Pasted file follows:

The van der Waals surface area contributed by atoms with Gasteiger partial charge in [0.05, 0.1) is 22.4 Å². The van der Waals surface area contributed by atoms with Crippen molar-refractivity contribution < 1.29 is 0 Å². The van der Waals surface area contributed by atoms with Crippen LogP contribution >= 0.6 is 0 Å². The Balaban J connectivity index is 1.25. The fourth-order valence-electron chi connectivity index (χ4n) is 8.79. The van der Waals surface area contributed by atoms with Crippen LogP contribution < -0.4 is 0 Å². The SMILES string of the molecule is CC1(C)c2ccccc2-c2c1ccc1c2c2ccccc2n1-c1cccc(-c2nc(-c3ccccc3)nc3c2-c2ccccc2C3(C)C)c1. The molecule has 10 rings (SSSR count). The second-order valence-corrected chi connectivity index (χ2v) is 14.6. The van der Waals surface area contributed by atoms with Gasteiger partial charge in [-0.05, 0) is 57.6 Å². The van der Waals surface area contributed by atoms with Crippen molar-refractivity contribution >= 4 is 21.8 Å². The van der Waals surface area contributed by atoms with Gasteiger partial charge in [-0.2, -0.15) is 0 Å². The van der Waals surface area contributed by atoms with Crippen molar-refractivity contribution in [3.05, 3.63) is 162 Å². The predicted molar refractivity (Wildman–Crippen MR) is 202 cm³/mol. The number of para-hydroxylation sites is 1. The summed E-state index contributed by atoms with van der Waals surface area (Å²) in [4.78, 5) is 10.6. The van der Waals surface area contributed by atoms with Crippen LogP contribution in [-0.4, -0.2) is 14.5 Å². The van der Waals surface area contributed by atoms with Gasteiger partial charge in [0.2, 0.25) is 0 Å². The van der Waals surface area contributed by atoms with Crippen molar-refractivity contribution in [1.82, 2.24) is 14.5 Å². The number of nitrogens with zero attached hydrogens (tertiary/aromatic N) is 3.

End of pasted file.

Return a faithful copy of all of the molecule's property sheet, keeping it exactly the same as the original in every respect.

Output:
The van der Waals surface area contributed by atoms with Gasteiger partial charge in [0.05, 0.1) is 22.4 Å². The van der Waals surface area contributed by atoms with Crippen molar-refractivity contribution < 1.29 is 0 Å². The van der Waals surface area contributed by atoms with Crippen LogP contribution >= 0.6 is 0 Å². The Balaban J connectivity index is 1.25. The fourth-order valence-electron chi connectivity index (χ4n) is 8.79. The van der Waals surface area contributed by atoms with Crippen LogP contribution < -0.4 is 0 Å². The SMILES string of the molecule is CC1(C)c2ccccc2-c2c1ccc1c2c2ccccc2n1-c1cccc(-c2nc(-c3ccccc3)nc3c2-c2ccccc2C3(C)C)c1. The molecule has 10 rings (SSSR count). The second-order valence-corrected chi connectivity index (χ2v) is 14.6. The van der Waals surface area contributed by atoms with Gasteiger partial charge in [-0.05, 0) is 57.6 Å². The van der Waals surface area contributed by atoms with Crippen molar-refractivity contribution >= 4 is 21.8 Å². The van der Waals surface area contributed by atoms with Gasteiger partial charge in [-0.2, -0.15) is 0 Å². The van der Waals surface area contributed by atoms with Crippen molar-refractivity contribution in [3.05, 3.63) is 162 Å². The predicted molar refractivity (Wildman–Crippen MR) is 202 cm³/mol. The number of para-hydroxylation sites is 1. The summed E-state index contributed by atoms with van der Waals surface area (Å²) in [4.78, 5) is 10.6. The van der Waals surface area contributed by atoms with Crippen LogP contribution in [-0.4, -0.2) is 14.5 Å². The van der Waals surface area contributed by atoms with Gasteiger partial charge in [0.2, 0.25) is 0 Å². The van der Waals surface area contributed by atoms with Crippen molar-refractivity contribution in [1.82, 2.24) is 14.5 Å². The number of nitrogens with zero attached hydrogens (tertiary/aromatic N) is 3.